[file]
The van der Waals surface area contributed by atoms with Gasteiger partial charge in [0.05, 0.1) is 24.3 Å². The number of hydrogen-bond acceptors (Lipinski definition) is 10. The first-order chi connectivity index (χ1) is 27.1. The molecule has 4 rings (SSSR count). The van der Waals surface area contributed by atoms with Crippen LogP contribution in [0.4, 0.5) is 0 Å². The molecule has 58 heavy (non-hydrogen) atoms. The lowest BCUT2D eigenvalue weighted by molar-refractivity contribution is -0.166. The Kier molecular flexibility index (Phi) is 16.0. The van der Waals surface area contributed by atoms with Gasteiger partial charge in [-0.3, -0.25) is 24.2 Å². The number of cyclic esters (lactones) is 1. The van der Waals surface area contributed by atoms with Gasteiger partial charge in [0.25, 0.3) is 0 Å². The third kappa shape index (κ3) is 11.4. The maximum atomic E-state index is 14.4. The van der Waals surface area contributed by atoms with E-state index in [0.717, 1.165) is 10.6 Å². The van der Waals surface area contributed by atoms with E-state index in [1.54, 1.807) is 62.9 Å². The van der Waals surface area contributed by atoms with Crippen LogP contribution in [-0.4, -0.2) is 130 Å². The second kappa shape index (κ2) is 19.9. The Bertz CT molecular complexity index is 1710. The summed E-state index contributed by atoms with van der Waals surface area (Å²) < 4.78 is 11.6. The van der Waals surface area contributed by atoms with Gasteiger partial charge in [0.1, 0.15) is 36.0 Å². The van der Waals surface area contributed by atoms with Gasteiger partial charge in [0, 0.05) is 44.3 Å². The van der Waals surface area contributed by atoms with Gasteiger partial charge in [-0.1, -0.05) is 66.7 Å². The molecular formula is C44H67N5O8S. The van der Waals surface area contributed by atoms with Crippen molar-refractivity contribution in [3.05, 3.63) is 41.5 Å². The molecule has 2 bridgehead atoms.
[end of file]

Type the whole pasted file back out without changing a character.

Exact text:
The van der Waals surface area contributed by atoms with Gasteiger partial charge in [0.05, 0.1) is 24.3 Å². The number of hydrogen-bond acceptors (Lipinski definition) is 10. The first-order chi connectivity index (χ1) is 27.1. The molecule has 4 rings (SSSR count). The van der Waals surface area contributed by atoms with Crippen LogP contribution in [0.4, 0.5) is 0 Å². The molecule has 58 heavy (non-hydrogen) atoms. The lowest BCUT2D eigenvalue weighted by molar-refractivity contribution is -0.166. The Kier molecular flexibility index (Phi) is 16.0. The van der Waals surface area contributed by atoms with Gasteiger partial charge in [-0.3, -0.25) is 24.2 Å². The number of cyclic esters (lactones) is 1. The van der Waals surface area contributed by atoms with Gasteiger partial charge in [0.25, 0.3) is 0 Å². The third kappa shape index (κ3) is 11.4. The maximum atomic E-state index is 14.4. The van der Waals surface area contributed by atoms with E-state index in [0.717, 1.165) is 10.6 Å². The van der Waals surface area contributed by atoms with E-state index in [1.54, 1.807) is 62.9 Å². The van der Waals surface area contributed by atoms with Crippen LogP contribution in [-0.4, -0.2) is 130 Å². The second kappa shape index (κ2) is 19.9. The Bertz CT molecular complexity index is 1710. The summed E-state index contributed by atoms with van der Waals surface area (Å²) < 4.78 is 11.6. The van der Waals surface area contributed by atoms with Gasteiger partial charge in [0.1, 0.15) is 36.0 Å². The van der Waals surface area contributed by atoms with Gasteiger partial charge in [0, 0.05) is 44.3 Å². The van der Waals surface area contributed by atoms with Gasteiger partial charge in [-0.1, -0.05) is 66.7 Å². The molecular formula is C44H67N5O8S. The van der Waals surface area contributed by atoms with Crippen molar-refractivity contribution in [3.05, 3.63) is 41.5 Å². The molecule has 2 bridgehead atoms.